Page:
|Posted on April 20, 2020 at 3:50 PM|
I want to share with you one of the biggest challenges of my career in the beauty business and how I recovered with the knowledge I have gained from you and your team and with our MIKAL software.
In March two employees moved several blocks down to a booth operation. One stylist was the top producer who had seven years with us. The other stylist had been with us for twenty years and was a reliable performer. They accounted for more than $200,000 of gross income.
Our contract was implemented in 2011 so both were excluded. I considered them to be loyal employees. It's the familiar story: both came to us with nothing and we supported them with supplemented education, benefits, and support in their personal lives.
After many tears, I dusted myself off, prayed to God to guide me, and on the way to work a few days after this bombshell I heard these strategies in my head:
I called all the "monthlies" which could be negotiated and did so.
We had recently cut back to bi-weekly payroll which was fortunate.
I used the inventory software to make tough calls on products leaving and staying.
I had a tasteful sign for "SALE" items and devoted about 12 linear vertical feet to that area in a visible area (beside shampoo area)
When distributors challenged me I remained steadfast.
I asked my top producer if she could give me two Saturdays a month. (She said "yes".
I discontinued the housekeeping position in the daytime and hired three new talent salaried stylists over a six month period to perform these duties.
I created retail specials for six week periods and produced framed signage at each station, easel signs, and foam board signs on restroom doors.We used an in-house graphic design software then emailed the product and specs to Kinkos and produced a professional looking sign for a very reasonable price.
I created bundles of all kinds seasonally.
We put small cards with retail promotions in every welcome bag for new clients.
Service Sales Marketing:
I used my MIKAL reporting and appointment book analysis to identify client types:
* 1. Clients who came every 8-10 weeks for haircuts only.
* 2. Clients who came every 4-6 weeks for haircuts.
* 3. Clients who came every 8-10 weeks for color and cut services.
* 4. Clients who came every 4-6 weeks for color and cut services.
* 5. Clients who came regularly for straightening or keratins.
The minute the stylists left on the last day, I began contacting clients by email (with the MIKAL system) or by telephone using the Mikal Last Visit date list if no email address was available and offered the following:
*1. Next haircut is on the house. NOTE: all these offers were for clients who had been to the stylists at least 3 times in the last 12 months. Easy to find and automatically generate with MIKAL. I did not want to give deals to salon or house clients or newer clients who where not yet loyal to the stylists that were exiting!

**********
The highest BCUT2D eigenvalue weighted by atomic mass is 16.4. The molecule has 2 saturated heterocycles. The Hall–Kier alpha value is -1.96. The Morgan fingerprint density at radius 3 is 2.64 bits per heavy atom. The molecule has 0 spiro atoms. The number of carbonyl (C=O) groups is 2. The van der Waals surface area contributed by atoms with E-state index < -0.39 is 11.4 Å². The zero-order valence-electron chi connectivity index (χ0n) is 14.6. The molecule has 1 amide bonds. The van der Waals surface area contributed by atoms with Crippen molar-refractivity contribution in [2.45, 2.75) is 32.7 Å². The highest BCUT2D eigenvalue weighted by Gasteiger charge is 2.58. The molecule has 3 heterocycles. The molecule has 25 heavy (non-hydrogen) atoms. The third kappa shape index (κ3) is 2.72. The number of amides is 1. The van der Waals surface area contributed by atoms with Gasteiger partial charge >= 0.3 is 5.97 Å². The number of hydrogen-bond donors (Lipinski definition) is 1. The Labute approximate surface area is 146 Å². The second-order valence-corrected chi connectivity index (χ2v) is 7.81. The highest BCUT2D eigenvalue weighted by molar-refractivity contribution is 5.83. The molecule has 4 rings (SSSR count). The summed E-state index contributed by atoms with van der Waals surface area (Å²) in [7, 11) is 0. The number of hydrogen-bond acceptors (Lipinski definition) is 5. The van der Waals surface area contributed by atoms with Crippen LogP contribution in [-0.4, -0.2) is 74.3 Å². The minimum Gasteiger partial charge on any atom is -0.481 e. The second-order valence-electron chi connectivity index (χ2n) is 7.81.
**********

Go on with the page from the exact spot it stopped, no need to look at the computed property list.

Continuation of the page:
* 2. Next three cuts are on the house. For non responders to #1
* 3. Next color and cut are OTH.
*4. Next three (3) color and cut OTH. For non responders to #3
* 5. Next keratin or Japanese Str8r OTH.
I personally made calls for up to five hours a day. Over a six month period I continued to place emails and phone calls to clients who had not returned. I personally recommended a stylist(s) for each client.
ALL LOYAL SERVICE PROVIDERS WERE PAID IN FULL FOR SERVICES.
Clients who received one free color and cut received a promotional card to get the next cut and style free with their next color service with any stylist of their choice.
I bought a unique hole punch and used that to punch a business card to create a gift certificate to check against the transactions in the MIKAL sales history.
Departing stylists were frantically texting and calling loyal stylists about what clients were coming in.
Stylists wondered why the departing stylists had so much time to text and call.
Loyal stylists were increasingly busy and verbalized that the departing stylists had made a mistake. They expressed loyalty to our salon.
Clients verbalized to me that they had wanted a change for a time but were reluctant to "hurt" the long time stylist.
Within two months 2/3 of the contacted clients for the 20 year stylist visited. Within 2 months 50% of the contacted clients for the top producer visited.
Clients verbalized to me how much they appreciated my personal attention.
A few clients returned but did not want to take advantage of any offer.
In less than two years, our numbers returned to the March figures.
On March 1, not even two years later, the booth rental salon closed its doors.
We could not have survived this challenge without many years of education and input from your team. We could not have recovered so well without the MIKAL software.
I have learned many painful lessons and maybe they can help another owner.
My dear friend, Fred. One last tid-bit. I paid off the last piece of debt incurred after the walk out and another salon disaster last month. We had borrowed almost a million dollars across a bank, SBA, and SBA loan and paid it off in less than eight years while growing the SECOND location.
Thanks for being a key piece of our success over these decades.